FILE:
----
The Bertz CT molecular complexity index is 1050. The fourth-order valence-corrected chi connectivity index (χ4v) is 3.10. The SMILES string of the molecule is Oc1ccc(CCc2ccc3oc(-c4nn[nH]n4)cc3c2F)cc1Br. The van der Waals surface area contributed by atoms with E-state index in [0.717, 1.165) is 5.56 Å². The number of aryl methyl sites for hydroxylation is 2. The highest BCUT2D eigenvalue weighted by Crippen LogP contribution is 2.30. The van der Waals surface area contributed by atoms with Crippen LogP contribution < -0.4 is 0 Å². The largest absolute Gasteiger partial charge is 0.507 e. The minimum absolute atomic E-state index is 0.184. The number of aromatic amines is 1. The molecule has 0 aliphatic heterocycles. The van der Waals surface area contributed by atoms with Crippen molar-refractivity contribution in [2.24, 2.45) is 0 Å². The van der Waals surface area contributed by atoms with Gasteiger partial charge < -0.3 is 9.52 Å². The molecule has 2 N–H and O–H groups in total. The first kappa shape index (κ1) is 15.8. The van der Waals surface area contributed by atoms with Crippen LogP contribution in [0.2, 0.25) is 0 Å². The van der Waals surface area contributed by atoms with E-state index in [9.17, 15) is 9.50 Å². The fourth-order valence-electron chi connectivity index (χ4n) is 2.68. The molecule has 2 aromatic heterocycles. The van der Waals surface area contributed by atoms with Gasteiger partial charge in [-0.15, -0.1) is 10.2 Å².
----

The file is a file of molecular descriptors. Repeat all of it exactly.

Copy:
The Bertz CT molecular complexity index is 1050. The fourth-order valence-corrected chi connectivity index (χ4v) is 3.10. The SMILES string of the molecule is Oc1ccc(CCc2ccc3oc(-c4nn[nH]n4)cc3c2F)cc1Br. The van der Waals surface area contributed by atoms with E-state index in [0.717, 1.165) is 5.56 Å². The number of aryl methyl sites for hydroxylation is 2. The highest BCUT2D eigenvalue weighted by Crippen LogP contribution is 2.30. The van der Waals surface area contributed by atoms with Crippen LogP contribution < -0.4 is 0 Å². The largest absolute Gasteiger partial charge is 0.507 e. The minimum absolute atomic E-state index is 0.184. The number of aromatic amines is 1. The molecule has 0 aliphatic heterocycles. The van der Waals surface area contributed by atoms with Crippen molar-refractivity contribution in [2.24, 2.45) is 0 Å². The van der Waals surface area contributed by atoms with Gasteiger partial charge < -0.3 is 9.52 Å². The molecule has 2 N–H and O–H groups in total. The first kappa shape index (κ1) is 15.8. The van der Waals surface area contributed by atoms with Crippen LogP contribution in [0.2, 0.25) is 0 Å². The van der Waals surface area contributed by atoms with E-state index in [9.17, 15) is 9.50 Å². The fourth-order valence-electron chi connectivity index (χ4n) is 2.68. The molecule has 2 aromatic heterocycles. The van der Waals surface area contributed by atoms with Gasteiger partial charge in [-0.15, -0.1) is 10.2 Å².